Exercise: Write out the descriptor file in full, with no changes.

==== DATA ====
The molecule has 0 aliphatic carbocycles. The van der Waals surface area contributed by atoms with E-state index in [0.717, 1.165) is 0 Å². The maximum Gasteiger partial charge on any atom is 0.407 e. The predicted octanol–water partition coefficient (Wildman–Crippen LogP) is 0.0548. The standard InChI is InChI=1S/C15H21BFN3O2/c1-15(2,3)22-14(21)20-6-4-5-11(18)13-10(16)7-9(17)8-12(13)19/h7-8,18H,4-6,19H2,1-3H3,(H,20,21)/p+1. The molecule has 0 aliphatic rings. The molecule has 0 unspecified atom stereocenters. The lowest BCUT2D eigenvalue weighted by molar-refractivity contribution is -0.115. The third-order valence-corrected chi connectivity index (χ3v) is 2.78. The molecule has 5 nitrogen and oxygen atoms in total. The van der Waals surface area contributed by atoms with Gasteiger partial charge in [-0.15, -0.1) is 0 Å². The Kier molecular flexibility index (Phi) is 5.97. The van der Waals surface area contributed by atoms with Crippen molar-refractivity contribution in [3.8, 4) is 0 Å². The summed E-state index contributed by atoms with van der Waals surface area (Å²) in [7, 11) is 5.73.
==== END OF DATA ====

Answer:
The molecule has 0 aliphatic carbocycles. The van der Waals surface area contributed by atoms with E-state index in [0.717, 1.165) is 0 Å². The maximum Gasteiger partial charge on any atom is 0.407 e. The predicted octanol–water partition coefficient (Wildman–Crippen LogP) is 0.0548. The standard InChI is InChI=1S/C15H21BFN3O2/c1-15(2,3)22-14(21)20-6-4-5-11(18)13-10(16)7-9(17)8-12(13)19/h7-8,18H,4-6,19H2,1-3H3,(H,20,21)/p+1. The molecule has 0 aliphatic rings. The molecule has 0 unspecified atom stereocenters. The lowest BCUT2D eigenvalue weighted by molar-refractivity contribution is -0.115. The third-order valence-corrected chi connectivity index (χ3v) is 2.78. The molecule has 5 nitrogen and oxygen atoms in total. The van der Waals surface area contributed by atoms with Gasteiger partial charge in [-0.15, -0.1) is 0 Å². The Kier molecular flexibility index (Phi) is 5.97. The van der Waals surface area contributed by atoms with Crippen molar-refractivity contribution in [3.8, 4) is 0 Å². The summed E-state index contributed by atoms with van der Waals surface area (Å²) in [7, 11) is 5.73.